Saluting The Heroes Who Are Our Fathers
It’s been said that Dad’s are most ordinary men turned by love into heroes, adventurers, storytellers and saints. My father was no exception.
Let’s tackle the “saint” clear away. My father, Ned Gahan, was blessed with his youngest child (me) at age 50. Can you imagine having a baby at fifty? Well, I sure couldn’t imagine that. There are 11 years between my favorite (and only) sister and I. Quite a span to be managing a large brood of children. I’m not sure that it qualifies him as a saint, but it sure qualifies him as something. You be the judge.
Although I may not have always known it, felt it or showed it, (I was a boy for Christ’s sake!), in many aspects my father was my hero. He was a great salesman in the bar trade business. He was also an entrepreneur, turning his day job into another money-making opportunity by setting up his own bar and catering service for sporting events. Fortunately for me, I was too young to work these events, but my brothers had to serve their time in the “family business.” It was his work ethic and the way he managed his customers that makes him a hero in my eyes today. My father would do inventory management for his customers. He went into their storehouse and wrote orders, knowing in advance what to expect in the week ahead. My dad would walk back in and say “you need this and that.” They trusted him for years to do what is right for their business and to not oversell.
My father was also very generous with his time and money. Although he was busy with his work and other activities, he made a point to be active on the boards of charities and sports organizations. He always had a little more to give, providing loans to people less well off and never expecting to get it back. I’ve tried to personally incorporate many of his heroic traits into my actions in business and within the community. A little generosity always seems to go a long way.
I’d say that my Dad’s adventurous spirit was evident at an early age. He cycled to Germany with a friend in June and July of 1939 and was amazed at how developed the German State was. He was impressed with their hospitality and how the local people loved to talk to a couple of young, Irish lads who would ride 3-speed bikes across Europe. War broke out a month after he got back.
Many of his adventures also revolved around sports. He loved sports and sporting events. It’s a passion that I also share. He was a season ticket holder before that concept even existed. I have great memories of meeting famous people at these events. He’d bring me forward to shake their hand. Looking back, these introductions may have been an ingenious way of using me as a prop to get better seating. But I’m sure his intentions were good (said with a little wink)!
As for the storyteller, my father was most passionate about politics. Amazingly, but not unusual for the time, my dad never went to school beyond the 8th grade. His formal classroom education may have been short, but his learning never stopped. My father was very well read. He always stayed on top of worldly affairs and economics. In fact, he loved to read the election results with tabulated data from the very complicated proportional representation system. My father would scour through the details of each count, understanding where candidates were eliminated. He got into the details of whose votes transferred and why.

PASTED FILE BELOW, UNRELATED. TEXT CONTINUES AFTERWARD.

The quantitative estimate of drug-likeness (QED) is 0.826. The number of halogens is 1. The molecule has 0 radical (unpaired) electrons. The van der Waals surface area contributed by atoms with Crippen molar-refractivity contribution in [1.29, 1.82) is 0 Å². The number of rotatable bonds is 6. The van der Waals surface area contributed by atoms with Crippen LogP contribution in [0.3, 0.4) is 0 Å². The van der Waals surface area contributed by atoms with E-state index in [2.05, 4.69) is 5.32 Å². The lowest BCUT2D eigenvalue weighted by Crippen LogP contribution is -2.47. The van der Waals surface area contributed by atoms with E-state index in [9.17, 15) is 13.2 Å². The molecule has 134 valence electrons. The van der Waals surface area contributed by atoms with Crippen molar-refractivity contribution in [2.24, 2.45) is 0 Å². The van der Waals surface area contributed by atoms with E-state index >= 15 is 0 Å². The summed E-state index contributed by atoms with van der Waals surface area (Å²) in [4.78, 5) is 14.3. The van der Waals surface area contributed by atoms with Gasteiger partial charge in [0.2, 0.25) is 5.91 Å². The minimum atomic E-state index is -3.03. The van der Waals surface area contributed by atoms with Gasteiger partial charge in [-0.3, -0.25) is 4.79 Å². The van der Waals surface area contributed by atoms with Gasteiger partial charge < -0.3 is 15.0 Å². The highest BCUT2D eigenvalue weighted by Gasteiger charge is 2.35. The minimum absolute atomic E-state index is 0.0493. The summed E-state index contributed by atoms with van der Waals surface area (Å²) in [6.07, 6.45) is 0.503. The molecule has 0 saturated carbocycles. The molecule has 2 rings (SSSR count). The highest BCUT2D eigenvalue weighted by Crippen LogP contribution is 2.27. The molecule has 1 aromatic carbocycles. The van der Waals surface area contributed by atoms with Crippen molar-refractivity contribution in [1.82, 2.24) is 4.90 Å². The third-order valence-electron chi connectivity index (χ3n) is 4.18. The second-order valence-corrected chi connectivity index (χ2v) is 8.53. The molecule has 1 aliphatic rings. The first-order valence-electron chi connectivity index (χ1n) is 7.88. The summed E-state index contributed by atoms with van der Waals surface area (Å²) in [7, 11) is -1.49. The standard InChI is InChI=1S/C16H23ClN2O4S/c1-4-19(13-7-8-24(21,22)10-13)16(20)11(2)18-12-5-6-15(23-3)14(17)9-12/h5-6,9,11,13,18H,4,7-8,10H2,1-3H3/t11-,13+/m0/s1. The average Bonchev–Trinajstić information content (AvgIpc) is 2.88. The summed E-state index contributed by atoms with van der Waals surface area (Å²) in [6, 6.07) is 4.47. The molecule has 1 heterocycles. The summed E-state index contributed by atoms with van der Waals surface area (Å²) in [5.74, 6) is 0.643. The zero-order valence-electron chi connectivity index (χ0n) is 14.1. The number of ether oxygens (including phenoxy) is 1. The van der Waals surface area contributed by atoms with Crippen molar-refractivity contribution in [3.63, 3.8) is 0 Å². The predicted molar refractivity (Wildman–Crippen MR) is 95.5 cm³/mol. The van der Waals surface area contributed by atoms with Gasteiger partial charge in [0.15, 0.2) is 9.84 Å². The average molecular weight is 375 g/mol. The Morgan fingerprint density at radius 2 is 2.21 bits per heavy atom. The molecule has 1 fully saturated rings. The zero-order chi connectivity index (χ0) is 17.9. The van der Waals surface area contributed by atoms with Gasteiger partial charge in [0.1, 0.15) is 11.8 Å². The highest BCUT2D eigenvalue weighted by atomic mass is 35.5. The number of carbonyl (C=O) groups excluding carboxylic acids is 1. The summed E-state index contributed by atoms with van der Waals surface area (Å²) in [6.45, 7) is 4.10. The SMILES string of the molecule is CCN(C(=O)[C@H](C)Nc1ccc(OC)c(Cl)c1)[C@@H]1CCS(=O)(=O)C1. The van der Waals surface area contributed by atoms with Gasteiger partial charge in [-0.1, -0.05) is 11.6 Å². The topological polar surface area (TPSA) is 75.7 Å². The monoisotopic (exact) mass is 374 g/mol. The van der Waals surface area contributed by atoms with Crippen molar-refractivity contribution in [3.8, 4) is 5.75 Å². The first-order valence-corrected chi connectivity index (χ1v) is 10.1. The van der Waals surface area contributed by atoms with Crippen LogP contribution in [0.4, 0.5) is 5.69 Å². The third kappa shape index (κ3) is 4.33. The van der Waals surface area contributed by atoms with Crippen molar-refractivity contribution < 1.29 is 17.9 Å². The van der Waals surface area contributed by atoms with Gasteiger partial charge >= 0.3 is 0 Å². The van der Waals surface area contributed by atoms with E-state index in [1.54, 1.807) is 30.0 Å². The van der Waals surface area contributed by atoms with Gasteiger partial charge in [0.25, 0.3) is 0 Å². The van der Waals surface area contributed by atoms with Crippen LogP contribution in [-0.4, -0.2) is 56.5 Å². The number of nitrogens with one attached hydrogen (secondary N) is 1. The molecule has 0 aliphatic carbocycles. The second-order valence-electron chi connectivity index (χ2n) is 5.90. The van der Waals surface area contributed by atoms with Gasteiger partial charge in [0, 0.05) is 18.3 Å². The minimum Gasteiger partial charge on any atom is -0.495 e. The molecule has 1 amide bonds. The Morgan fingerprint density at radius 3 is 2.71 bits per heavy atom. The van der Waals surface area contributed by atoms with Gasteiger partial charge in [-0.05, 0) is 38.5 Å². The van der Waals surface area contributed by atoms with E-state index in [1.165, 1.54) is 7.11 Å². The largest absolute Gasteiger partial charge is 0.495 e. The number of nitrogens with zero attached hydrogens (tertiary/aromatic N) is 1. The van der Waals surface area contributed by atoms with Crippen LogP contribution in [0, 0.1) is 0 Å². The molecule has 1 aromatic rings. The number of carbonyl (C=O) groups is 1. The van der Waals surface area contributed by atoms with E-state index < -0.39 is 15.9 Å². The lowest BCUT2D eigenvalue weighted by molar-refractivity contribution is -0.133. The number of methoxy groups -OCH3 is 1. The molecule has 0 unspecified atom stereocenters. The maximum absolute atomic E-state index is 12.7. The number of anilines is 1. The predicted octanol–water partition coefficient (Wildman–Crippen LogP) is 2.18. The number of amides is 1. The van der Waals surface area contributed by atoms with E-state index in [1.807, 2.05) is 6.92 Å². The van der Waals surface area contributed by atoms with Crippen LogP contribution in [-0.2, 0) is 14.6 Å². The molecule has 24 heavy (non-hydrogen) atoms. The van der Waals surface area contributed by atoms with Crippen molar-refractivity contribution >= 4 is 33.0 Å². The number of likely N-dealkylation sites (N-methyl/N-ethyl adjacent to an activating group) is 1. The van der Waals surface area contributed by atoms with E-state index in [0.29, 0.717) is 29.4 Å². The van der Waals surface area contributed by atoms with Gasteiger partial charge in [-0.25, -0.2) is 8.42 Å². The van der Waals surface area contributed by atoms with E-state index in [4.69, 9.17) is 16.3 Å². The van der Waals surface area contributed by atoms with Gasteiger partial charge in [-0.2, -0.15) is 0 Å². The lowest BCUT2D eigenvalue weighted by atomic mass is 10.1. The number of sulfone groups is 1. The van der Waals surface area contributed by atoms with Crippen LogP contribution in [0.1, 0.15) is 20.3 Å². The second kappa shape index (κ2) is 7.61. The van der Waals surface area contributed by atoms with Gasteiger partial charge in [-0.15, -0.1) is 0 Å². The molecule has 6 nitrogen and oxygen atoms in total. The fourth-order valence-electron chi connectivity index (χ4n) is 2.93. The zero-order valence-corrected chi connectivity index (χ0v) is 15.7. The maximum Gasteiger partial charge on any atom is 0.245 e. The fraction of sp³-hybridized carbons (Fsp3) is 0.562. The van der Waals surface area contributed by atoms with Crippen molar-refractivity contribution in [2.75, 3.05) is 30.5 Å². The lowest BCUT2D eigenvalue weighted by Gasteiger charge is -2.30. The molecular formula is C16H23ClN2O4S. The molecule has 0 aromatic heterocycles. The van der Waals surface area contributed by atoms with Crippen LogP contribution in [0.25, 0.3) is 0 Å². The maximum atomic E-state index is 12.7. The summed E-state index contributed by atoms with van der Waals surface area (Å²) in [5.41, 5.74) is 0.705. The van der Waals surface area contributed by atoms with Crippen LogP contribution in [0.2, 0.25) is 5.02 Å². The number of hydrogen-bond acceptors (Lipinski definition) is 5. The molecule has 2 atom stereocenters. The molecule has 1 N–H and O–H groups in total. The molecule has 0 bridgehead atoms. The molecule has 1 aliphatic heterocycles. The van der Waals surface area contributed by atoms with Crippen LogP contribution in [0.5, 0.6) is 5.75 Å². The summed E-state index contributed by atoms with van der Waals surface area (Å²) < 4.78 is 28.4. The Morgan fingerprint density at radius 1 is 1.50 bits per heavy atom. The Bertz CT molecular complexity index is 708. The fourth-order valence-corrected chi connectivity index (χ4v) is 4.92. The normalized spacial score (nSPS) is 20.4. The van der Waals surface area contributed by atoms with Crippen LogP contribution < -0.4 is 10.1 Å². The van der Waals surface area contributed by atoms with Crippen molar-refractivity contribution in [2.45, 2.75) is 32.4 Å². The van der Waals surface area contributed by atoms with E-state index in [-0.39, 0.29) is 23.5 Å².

My father himself was very political, which got a bit edgy at times. Again, he’d bring me to meetings and conventions where he’d find someone famous or a celebrity. You got it, I was the prop brought forth to look cute and shake hands. My father ran for office once, unsuccessfully. Perhaps he should have thought about a different prop?
My dad was very loyal, a singer of the song of Irish brands. “Burn everything British except their coal”....but we're over that now. He was always keen to support local businesses and the people who ran them. It was a personal thing for my father that has played a large part in how we manage Biddy Murphy today. We don’t want to be another vendor. We always strive to be a partner with our suppliers, mixing business with a bit of storytelling, getting to know each other as people and being more than just numbers. We want to bring real Irish crafts to a broader audience.
Like my father, we’re committed to share the joy of Ireland and excited to sing the songs of our genuine Irish suppliers. We are excited to share the success of our maker-partners like Caulfield Country Boards who turned a struggling family window company into a generous woodcrafts business who recently used their talents to serve people needing supplies to fight the spread of COVID. We also love to share the incredible pieces made by our friend Simon at Lee River Goods who uses ancient methods to handcraft heirloom quality leather goods perfect for Father’s Day or any other gift-giving occasion.
As we celebrate Father’s Day by paying a little tribute to my father, Ned, we also want to wish health and happiness to all of the Fathers out there. May you continue to live extraordinary lives, wearing the hero's cape disguised as a Dad.